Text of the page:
Due Diligence in Divorce Real Estate 

1. Establishing True Value - If an appraisal is obtained, there can be current market changes to consider that could impact a potential future sale of a property.  Unknown material issues such as a roofing issue, termites, or other maintenance issues could cause a reduction in value.  Creditors can also attach a lien to a property that would reduce the future proceeds upon sale.  

2. It is important to know the condition of a property before making a decision on whether to keep or sale.  Living in a property does not always demonstrate the condition.  There might be unknown factors that a home inspection would find.  If there is a costly repair that needs to be made, this needs to be factored into decisions on the property. 

3. Divorcing spouses need to be educated on the options of keeping a property and the consequences of transferring title between spouses.  There are underlying mortgage questions to be addressed and "what if scenarios" if a spouse takes title to a property and is unable to re-finance in his or her name.  There are other consequences to be considered if a divorcing spouse defaults on payments while the other divorcing spouse is still on the mortgage.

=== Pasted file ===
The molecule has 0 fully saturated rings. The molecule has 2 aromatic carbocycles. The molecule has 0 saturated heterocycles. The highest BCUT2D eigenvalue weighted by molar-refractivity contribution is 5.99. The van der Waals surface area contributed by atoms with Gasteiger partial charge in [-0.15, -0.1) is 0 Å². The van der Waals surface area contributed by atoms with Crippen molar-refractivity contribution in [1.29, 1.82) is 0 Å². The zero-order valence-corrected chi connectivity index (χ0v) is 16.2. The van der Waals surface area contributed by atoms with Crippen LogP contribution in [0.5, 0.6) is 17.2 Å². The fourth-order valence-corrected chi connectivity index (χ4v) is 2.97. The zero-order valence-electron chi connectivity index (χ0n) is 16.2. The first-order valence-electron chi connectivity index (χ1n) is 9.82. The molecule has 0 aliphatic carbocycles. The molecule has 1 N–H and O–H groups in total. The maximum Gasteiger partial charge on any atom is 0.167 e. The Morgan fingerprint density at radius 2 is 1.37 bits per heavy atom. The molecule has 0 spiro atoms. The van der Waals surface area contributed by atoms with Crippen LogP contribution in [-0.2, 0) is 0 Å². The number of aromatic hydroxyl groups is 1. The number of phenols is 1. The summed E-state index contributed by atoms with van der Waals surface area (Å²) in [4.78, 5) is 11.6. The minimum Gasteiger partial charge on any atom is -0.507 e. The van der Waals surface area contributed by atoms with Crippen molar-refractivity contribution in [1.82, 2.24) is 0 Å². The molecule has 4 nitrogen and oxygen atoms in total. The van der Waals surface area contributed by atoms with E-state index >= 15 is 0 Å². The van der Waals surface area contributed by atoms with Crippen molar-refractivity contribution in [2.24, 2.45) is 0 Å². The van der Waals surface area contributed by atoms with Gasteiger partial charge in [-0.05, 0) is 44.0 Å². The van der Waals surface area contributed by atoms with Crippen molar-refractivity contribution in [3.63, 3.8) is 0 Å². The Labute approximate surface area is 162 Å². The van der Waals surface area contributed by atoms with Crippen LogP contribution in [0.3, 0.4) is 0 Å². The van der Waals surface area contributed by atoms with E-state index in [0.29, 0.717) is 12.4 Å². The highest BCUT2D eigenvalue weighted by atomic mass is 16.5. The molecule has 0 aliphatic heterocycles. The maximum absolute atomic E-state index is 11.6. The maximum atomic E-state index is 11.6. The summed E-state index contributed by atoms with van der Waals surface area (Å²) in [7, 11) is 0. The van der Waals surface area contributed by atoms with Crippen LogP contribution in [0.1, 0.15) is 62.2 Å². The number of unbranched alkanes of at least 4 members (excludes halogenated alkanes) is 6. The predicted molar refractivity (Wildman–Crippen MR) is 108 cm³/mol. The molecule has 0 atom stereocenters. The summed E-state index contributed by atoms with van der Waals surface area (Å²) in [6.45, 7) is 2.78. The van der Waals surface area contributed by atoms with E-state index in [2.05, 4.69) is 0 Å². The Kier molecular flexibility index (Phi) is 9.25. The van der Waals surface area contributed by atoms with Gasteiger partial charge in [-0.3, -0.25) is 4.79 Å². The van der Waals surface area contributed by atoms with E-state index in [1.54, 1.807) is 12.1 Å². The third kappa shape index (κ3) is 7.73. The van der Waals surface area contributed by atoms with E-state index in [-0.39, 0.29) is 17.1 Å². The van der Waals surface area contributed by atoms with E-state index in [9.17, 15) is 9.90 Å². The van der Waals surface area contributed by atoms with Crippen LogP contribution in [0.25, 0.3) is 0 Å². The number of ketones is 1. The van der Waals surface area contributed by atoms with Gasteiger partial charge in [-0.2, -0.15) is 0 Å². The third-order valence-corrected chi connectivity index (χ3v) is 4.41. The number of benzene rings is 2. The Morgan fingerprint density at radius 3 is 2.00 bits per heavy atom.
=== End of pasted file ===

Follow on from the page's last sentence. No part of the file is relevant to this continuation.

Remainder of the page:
4. It is critical to run a title search on a property to ensu
re there are no liens on the property that might be unknown.  

5. A mortgage professional can be of value to determine the ability of either party to re-finance a property or qualify for a new mortgage in his or her own name.  

These are a few examples of appropriate due diligence in Divorce Real Estate.  The objective is to be informed so good decisions can be made.  Overlooked issues with property during divorce can have severe and unnecessary financial consequences.  Sometimes well into the future. 
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